How to Back Up a Docker Container

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Today we are going to look at how to back up a Docker container.

This process is the same for all Docker containers but will be demoed on a Synology NAS as I feel that’s one of the easiest ways to display what’s actually happening. Summing up the process as easily as I can, when you create a docker container, you mount specific volumes (which are basically folders inside of the container) to a local storage location. On a Synology NAS, that’s generally the docker folder (where you store all your data), however, on other devices, it could be a local storage location. This folder contains all the important information for the container and is ultimately what you want to back up.

In the event that you need to restore a docker container, you are NOT restoring a backup. You are restoring the folders that you backed up, recreating the container exactly as it was, then mounting the folder locations to ensure that the container reads your data.

This is more eloquently shown in the video above, but the best way to think about this is by using an overly simplified PC example. If you store all your data in your “Documents” folder, backing up your documents folder will back up all your important information, right? Now if the hard drive was to crash and you were left with nothing but your documents backup, you can reinstall your operating system, restore the documents and you’ll be right back to where you were. In its simplest form, this is how a docker container works. The containers information isn’t necessarily important, but the data that’s personalized for you is.

docker container backups - mounted volumes are what must be backed up!

The screenshots below will walk through the backup and restoration process on a Synology NAS. Please keep in mind that the explanation is in greater detail and potentially clearer in the video above, but I’ll do my best to summarize the information below. 

1. How to Back Up a Docker Container

When you create a Docker container, you map specific volumes to local locations. Generally, this is NOT required, but it’s suggested so that you can back up the containers important data. Overall, the container will function as expected without any volume mappings, but it’s in your best interest to take the time to create them so that you can keep your data if you desire.

In this example, I’m using the Unifi Controller, but the process holds true for all containers. In the image below, you’ll see that we’re mapping the /unifi location (which is a folder inside of the container) to the docker/Unifi-Controller location on our Synology NAS.

how to back up a docker container - showing the mount path of a container that must be backed up

Using a tool like Hyper Backup, we can back up this folder to a cloud destination, separate Synology NAS, or even locally. Please keep in mind that Hyper Backup will not exist on other operating systems, so you’ll have to figure out the best way to back up the volume on the operating system you’re currently using. The key takeaway here is that you want to back up every folder that you mapped in the container.

using hyper backup to back up a docker container

After you back up the individual folders, you will be able to restore your container to any device capable of running Docker. That’s the true power of Docker – don’t like it running on your NAS? Set up a Linux VM with Docker and you’ll be up and running in no time.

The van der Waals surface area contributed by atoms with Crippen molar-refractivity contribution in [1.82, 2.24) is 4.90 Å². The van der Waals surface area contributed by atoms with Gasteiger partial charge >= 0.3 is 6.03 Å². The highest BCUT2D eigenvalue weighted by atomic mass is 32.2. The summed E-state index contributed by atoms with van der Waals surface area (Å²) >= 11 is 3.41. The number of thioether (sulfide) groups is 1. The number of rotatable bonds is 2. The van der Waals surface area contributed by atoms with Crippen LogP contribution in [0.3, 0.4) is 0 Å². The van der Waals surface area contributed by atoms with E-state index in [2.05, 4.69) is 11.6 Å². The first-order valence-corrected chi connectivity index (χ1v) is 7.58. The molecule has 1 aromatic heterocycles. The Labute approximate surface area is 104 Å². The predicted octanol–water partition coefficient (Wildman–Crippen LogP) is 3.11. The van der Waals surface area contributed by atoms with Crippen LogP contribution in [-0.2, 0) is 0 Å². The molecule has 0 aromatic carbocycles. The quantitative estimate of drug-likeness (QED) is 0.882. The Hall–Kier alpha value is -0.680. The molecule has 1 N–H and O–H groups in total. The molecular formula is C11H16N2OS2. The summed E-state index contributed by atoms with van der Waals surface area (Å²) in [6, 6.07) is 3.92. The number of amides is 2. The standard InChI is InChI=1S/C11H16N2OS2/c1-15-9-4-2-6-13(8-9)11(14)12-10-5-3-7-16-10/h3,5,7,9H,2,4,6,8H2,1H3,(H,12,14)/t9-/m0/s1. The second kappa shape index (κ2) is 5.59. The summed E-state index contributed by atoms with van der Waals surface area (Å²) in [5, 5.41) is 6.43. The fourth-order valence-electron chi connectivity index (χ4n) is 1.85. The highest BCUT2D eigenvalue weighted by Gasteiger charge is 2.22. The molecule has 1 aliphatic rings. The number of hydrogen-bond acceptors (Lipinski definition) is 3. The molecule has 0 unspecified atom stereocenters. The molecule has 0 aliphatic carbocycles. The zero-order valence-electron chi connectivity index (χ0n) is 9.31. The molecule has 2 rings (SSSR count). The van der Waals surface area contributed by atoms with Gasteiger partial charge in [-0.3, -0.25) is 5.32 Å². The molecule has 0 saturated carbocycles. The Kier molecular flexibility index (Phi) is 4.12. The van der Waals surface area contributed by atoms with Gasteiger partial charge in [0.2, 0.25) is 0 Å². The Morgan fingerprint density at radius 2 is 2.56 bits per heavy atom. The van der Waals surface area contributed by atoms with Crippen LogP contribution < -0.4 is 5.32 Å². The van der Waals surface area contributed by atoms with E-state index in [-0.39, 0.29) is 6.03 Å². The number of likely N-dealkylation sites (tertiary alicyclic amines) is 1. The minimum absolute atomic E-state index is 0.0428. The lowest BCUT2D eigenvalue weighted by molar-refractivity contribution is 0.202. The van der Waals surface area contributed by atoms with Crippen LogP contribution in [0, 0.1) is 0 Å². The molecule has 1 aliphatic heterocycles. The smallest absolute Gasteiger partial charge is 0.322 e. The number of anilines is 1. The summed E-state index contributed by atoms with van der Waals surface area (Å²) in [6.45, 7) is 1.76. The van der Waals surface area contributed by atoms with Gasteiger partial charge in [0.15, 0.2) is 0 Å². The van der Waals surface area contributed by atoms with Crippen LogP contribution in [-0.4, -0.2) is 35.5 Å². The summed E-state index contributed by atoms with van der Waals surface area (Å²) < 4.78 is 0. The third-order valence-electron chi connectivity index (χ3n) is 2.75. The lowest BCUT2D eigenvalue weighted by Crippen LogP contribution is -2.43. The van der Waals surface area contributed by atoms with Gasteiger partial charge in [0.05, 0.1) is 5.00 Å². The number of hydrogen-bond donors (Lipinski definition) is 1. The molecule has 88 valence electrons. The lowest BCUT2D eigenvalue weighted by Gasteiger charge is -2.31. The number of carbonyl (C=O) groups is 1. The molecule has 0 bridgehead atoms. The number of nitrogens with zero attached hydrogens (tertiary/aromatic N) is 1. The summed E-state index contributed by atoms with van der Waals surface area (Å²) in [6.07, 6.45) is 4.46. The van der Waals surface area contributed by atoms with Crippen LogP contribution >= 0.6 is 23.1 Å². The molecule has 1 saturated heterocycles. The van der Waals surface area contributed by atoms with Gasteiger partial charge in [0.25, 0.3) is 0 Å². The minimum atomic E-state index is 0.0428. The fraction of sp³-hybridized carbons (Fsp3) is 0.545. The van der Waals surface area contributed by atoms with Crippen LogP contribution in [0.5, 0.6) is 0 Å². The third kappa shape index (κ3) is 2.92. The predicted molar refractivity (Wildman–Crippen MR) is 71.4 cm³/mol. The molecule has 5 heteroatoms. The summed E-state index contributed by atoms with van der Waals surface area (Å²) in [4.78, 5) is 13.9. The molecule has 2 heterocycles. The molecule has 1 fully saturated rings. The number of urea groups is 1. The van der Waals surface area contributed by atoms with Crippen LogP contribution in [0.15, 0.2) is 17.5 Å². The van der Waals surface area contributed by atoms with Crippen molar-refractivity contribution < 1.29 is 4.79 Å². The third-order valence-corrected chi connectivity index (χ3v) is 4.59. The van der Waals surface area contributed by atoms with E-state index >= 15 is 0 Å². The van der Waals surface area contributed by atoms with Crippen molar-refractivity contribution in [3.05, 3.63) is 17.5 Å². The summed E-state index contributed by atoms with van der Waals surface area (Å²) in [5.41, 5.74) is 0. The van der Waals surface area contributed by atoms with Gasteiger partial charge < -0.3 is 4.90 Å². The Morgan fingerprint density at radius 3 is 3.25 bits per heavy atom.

2. How to Restore a Docker Container

In the last step, we looked at how to back up a docker container. It’s important to understand the relationship between your docker container and the volume you map. If there is something in the folder you map, it will read that data. If there isn’t something in that folder, it will create the files on that local storage. The best way to think of this is from a login perspective:

  1. If you set up a docker container and create a username/password, that username/password will exist in one of the folders you mapped.
  2. If you delete that folder, you will NOT be able to log in because the username/password doesn’t technically exist.
  3. If you restore that folder from a backup, you will be able to log in, as the container will read the information that you have in that folder.

With all of this said, how exactly do you restore your data? Well, it’s pretty straight-forward. 

  1. Restore the data to a folder on your local machine (generally using the backup tool, or by migrating the folder to that location).
  2. Recreate the container using the exact same settings, then map the folder that you just restored to the correct mount point (container folder). Using our Unifi Controller example, that will be the /unifi location. Start the container, and it will automatically read that folder (which contains all of your information), and you’ll be right back to where you started.

NOTE: Please keep in mind that if you’re restoring the data to a location where the Docker container already exists, you should only have to restore the data, then restart the container. It should restart with the settings you had from the backup you restored.

Once you understand how docker containers work, understanding how to back them up and restore them is a breeze. It’s just sometimes difficult to understand exactly how the mount path’s function.

3. Conclusion – How to Back Up a Docker Container

This tutorial showed how to back up a docker container and how to restore it. The process works similarly on all machines and since docker containers are designed to be lightweight and portable, this allows you to easily migrate them to a different device if desired.

I’m hopeful that this tutorial helped simplify the process, but if you have any questions, feel free to leave them in the comments section of the YouTube video above!